Wills and Estates

Wills and Estates Lawyer

What is a will? Do I need one? 

A will is a written document used to communicate the desires of a person when he/she is deceased.  Because the person is deceased and can’t give direction, the will acts as a voice and as a legal declaration to provide clarity on how he/she wants his/her assets managed.  Ask yourself this: If you (or you and your wife, if married) got in a car accident right now and passed away, who would take care of your kids, bank account, house payments, cars, securities, and other personal belongings?  Without a will the decision of a guardian for your children is out of your control.  Your personal property will be divided according to the law and not necessarily as you wish.

What happens with my completed will?

The wills we write for our clients are printed, confirmed with a signature by our clients, and then maintained in a fire-proof, locked safe.  We also save an unsigned copy in our office database and provide each of our clients with a copy of their will.

What is a personal directive? 

A personal directive allows you to appoint an agent to make decisions on your behalf when, due to physical or mental disability, you lack the capacity to make those decisions.  These circumstances include, but are not limited to, being in a coma, being in a persistent vegetative state, or having traumatic brain issues.

When writing a personal directive you specify who you want to be in charge of making those personal decisions on your behalf.  You specify when a personal directive takes effect, and outlines your wishes for your agent to follow. Some examples of matters that your agent would make decisions in include: Health care, participation in social, educational, and employment activities, and other legal matters that do not relate to your estate.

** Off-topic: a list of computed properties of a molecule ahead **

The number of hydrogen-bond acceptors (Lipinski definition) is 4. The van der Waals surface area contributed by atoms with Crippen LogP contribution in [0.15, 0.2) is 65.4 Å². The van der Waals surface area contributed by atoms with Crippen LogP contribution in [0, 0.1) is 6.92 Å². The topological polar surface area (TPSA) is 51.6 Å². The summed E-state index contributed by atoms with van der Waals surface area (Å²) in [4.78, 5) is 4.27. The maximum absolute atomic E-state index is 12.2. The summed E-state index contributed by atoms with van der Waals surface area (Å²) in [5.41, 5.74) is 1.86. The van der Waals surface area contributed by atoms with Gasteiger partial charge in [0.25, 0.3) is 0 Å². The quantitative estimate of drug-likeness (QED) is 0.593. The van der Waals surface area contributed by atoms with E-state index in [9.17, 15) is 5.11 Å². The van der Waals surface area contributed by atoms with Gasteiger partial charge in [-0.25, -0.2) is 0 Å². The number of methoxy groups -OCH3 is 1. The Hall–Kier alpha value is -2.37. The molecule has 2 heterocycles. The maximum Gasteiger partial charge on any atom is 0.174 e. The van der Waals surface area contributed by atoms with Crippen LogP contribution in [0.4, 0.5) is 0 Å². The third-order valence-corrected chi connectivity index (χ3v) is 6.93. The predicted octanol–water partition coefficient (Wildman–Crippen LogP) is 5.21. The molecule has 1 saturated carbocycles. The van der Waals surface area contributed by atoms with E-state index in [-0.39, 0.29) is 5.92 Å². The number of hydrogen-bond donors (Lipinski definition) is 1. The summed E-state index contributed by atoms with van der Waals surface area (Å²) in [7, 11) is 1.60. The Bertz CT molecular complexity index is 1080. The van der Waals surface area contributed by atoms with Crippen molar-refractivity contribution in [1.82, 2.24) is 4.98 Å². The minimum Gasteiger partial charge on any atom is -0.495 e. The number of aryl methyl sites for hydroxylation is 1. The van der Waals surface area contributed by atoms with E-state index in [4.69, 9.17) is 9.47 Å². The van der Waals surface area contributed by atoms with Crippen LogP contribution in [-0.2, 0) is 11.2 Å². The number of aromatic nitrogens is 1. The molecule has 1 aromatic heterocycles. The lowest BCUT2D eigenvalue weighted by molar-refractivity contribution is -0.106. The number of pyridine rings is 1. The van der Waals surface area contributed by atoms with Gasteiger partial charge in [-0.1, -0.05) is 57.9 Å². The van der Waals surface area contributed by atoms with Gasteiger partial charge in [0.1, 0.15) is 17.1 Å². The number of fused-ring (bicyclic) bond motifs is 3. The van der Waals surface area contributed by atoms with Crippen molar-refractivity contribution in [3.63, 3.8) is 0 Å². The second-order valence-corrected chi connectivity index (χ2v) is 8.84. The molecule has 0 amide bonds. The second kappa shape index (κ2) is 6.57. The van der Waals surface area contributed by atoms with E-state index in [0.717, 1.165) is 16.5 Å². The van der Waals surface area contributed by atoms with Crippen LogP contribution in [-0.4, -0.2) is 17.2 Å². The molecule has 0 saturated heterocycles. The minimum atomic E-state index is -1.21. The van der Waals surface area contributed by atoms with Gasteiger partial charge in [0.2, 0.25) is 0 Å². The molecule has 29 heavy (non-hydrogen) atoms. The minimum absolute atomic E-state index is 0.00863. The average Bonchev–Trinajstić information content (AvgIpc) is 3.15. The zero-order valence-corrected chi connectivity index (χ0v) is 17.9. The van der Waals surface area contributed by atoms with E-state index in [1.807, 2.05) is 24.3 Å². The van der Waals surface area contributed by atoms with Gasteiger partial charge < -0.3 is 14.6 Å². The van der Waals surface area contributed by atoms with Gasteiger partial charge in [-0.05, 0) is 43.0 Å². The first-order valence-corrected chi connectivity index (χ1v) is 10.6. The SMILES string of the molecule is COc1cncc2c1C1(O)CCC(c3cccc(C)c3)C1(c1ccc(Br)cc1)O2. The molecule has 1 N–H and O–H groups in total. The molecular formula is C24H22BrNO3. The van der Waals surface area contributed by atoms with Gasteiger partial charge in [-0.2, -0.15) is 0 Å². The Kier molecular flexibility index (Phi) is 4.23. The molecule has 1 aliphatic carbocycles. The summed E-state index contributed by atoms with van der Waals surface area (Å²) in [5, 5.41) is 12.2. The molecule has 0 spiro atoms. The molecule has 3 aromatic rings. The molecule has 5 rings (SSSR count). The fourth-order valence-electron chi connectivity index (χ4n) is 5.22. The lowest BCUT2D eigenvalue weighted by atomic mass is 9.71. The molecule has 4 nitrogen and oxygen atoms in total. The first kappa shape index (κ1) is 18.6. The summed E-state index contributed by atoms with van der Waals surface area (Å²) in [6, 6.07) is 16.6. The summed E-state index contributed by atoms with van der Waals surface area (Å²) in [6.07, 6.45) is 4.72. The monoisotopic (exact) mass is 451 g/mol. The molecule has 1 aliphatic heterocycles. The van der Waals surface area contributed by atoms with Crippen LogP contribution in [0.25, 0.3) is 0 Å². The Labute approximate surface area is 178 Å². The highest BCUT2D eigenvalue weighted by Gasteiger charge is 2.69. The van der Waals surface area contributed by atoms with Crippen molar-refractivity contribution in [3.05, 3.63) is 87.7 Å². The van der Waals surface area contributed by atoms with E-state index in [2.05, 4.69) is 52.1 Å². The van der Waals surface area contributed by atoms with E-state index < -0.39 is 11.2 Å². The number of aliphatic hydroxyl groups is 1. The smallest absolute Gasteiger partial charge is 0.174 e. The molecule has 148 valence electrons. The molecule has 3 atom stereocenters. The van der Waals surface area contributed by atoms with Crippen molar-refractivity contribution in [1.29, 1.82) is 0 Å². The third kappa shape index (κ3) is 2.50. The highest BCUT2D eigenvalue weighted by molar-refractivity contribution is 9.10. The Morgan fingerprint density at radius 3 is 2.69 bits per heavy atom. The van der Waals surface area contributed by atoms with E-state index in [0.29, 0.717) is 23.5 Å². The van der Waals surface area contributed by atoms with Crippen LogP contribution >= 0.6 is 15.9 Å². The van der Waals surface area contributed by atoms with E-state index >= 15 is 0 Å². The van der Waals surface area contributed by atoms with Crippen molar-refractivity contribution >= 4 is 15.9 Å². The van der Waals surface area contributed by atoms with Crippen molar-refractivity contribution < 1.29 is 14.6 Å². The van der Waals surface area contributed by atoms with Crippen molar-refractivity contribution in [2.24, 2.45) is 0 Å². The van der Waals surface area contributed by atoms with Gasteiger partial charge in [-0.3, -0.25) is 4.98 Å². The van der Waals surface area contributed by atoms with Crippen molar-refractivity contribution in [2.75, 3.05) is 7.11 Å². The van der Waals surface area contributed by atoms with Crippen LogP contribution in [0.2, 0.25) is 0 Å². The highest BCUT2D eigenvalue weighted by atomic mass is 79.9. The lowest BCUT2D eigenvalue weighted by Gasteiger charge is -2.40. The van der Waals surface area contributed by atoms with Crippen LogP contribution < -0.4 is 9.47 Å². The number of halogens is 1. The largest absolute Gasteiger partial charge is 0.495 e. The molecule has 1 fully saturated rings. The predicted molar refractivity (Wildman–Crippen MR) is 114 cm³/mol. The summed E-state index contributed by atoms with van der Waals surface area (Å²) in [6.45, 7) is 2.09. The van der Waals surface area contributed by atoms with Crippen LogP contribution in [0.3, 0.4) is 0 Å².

What is an enduring power of attorney?  

An enduring power of attorney, like a personal directive, is used when a person is alive but unable to make competent decisions.  For this purpose, this person appoints someone they trust (called their attorney) to take care of all their financial affairs.  A few examples of some rights and responsibilities the attorney will have are: Filing tax returns and dealing with Canada Revenue Agency, giving birthday gifts to children, signing authority on bank accounts allowing them to pay bills, sell, mortgaging, or leasing any real property, or running your business.

Without an enduring power of attorney your family could be faced with having to make a Court Application declaring you a dependent adult.  This takes a considerable amount of time and can be very expensive.

How do I contact you for more information?

Please contact us now for a free consultation on how you can secure a smooth and peaceful passing for yourself, and for your loved ones.